Since there weren’t any particular errors that would’ve raised red flags for me in the body of the email, was there anything at all that could’ve raised suspicions? The answer is yes and I will talk about that next.

The One Red Flag I Should’ve Looked For

I’ve talked about numerous phishing emails that I’ve received and how to spot them. You can read my full article about the two main red flags that will let you know an email is a scam by clicking here.

To sum it up though I should’ve looked at the email address it came from. That will always be the number one red flag to let you know an email is a phishing scam and I didn’t pay attention to that number one red flag in this case. If I had, I would’ve seen that this email is definitely NOT from the company Ripple. Here, take a look at the email address:


As I mentioned earlier, the company Ripple are the ones who created the cryptocurrency XRP and so if the email itself were really from Ripple, they would have their name somewhere in the email address that it came from. As you can see, it definitely does not have the name Ripple in the address and I don’t even know what rockwellautomation.com is. I’m not going to find out either.

XRP Phishing email

Checking the email address where an email came from will definitely save you from what nearly happened to me. From now on, I’m going to make sure to check the email address first before anything else. There are a lot of cryptocurrency scams out there and scammers will do anything to get access to your personal information or try to find ways to get a hold of your cryptocurrency, especially if you have any Bitcoin. Try to avoid these cryptocurrency phishing scams as much as possible.

The Importance of A Strong Virus Protector

While virus protectors are not full proof, it can certainly help with the detection of phishing scams. I say that because later one when I tried clicking on that link again, I did not get that message from Google about the website being a phishing website.

Instead, the browser did try to go to that website, but it just wouldn’t load. My virus protector and scanner did however detect a virus and was able to isolate it to keep from doing any damage to my computer. With the virus program I have on my PC, it has been very helpful in determining a lot of times whether or not a website is good or bad especially if it detects and isolates a virus found from it.

There are a some good quality virus scanners out there that do cost money, but there are some free ones that can hold their own as well. The one I use is AVG virus scanner, but another good one is McAfee. If you miss the red flags I have talked about and end up clicking a link in an email, these virus scanners can sometime be a last resort in protecting you from scammers.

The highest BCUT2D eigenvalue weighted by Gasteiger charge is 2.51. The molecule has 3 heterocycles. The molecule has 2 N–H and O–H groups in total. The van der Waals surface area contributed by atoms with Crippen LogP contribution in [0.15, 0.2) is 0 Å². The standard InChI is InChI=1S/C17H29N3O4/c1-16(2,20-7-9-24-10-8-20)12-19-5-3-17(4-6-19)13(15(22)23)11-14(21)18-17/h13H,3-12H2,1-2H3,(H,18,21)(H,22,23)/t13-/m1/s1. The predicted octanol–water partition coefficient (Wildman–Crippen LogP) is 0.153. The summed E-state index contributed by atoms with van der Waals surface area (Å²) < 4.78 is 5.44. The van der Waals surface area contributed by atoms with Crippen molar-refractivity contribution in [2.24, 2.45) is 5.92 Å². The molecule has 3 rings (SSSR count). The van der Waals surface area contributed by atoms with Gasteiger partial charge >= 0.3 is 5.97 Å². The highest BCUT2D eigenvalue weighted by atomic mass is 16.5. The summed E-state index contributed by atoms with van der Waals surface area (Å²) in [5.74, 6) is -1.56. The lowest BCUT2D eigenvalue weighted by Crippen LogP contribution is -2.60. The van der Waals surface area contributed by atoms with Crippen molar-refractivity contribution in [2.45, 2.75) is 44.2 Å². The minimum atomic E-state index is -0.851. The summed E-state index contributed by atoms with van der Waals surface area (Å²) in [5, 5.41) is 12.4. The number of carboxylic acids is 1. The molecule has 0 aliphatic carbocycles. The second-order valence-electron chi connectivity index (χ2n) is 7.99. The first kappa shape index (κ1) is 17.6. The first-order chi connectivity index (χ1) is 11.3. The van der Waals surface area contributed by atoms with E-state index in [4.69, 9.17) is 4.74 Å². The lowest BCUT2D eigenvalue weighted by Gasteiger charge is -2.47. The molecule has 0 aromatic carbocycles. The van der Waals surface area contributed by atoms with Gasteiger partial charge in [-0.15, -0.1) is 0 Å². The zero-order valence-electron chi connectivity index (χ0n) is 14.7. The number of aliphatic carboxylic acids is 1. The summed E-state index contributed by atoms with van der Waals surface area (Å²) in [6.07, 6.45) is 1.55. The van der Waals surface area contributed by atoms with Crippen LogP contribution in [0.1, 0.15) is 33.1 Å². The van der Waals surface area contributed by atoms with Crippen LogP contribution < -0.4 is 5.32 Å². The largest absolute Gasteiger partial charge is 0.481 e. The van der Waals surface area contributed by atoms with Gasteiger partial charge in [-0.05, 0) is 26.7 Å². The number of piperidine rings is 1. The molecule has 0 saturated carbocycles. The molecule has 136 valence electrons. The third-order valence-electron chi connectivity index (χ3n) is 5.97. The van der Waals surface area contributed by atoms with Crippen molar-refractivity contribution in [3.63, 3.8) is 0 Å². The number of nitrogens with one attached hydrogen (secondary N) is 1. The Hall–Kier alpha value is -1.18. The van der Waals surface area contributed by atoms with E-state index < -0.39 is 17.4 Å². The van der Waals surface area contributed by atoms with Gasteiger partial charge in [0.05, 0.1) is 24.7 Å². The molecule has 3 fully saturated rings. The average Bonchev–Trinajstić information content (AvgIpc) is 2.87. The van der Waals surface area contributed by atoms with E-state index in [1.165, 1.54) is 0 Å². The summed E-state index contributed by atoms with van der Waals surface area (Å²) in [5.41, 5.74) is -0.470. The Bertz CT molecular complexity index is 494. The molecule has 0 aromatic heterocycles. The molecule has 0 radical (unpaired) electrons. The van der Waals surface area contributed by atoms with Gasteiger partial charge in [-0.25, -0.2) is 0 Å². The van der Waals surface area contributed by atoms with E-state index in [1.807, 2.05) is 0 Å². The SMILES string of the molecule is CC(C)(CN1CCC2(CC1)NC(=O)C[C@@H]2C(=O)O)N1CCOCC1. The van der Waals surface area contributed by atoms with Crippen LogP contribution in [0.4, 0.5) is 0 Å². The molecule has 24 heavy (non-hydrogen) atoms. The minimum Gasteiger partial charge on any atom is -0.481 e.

If An Email Looks Too Good To Be True, It Probably Is

There are tons of legitimate emails out there and there are lots going around that aren’t. If an email sounds too good to be true and you just have a gut feeling about it, then stay away from it or delete. In this case, it definitely pays to be safe rather than sorry. Falling for the scams that circulate around the internet is unfortunately what a lot of people end up doing so that’s why it’s important to spot as many of them as you can and stay away from them.

I should’ve known that email wasn’t truly from Ripple, but they did a very good job in convincing me that it was by what they said and I didn’t even look at the email address of where it came from which, again, was my number one clue that the email wasn’t truly from Ripple and that it actually is a scam.

It should always be a habit of checking the email address of an email. This will always be the big tip off that you have a fraudulent email and are being targeted by scammers. I’m going to post a video below that isn’t from me, but will show what can happen when you click links from emails similar to what I received. This video is from a person who has a YouTube channel by the name of Kitboga.

Kitboga’s YouTube channel is specifically about scams and scammers, in particular, he will call scammers that are involved in tech refunds and other similar kinds of scams and mess with these scammers for hours sometimes. Pretty funny to watch a lot of times.

Have any of you fallen for a phishing email scam before? If you have, post your comments below. What steps have you taken to make sure you never become a victim of these scams again?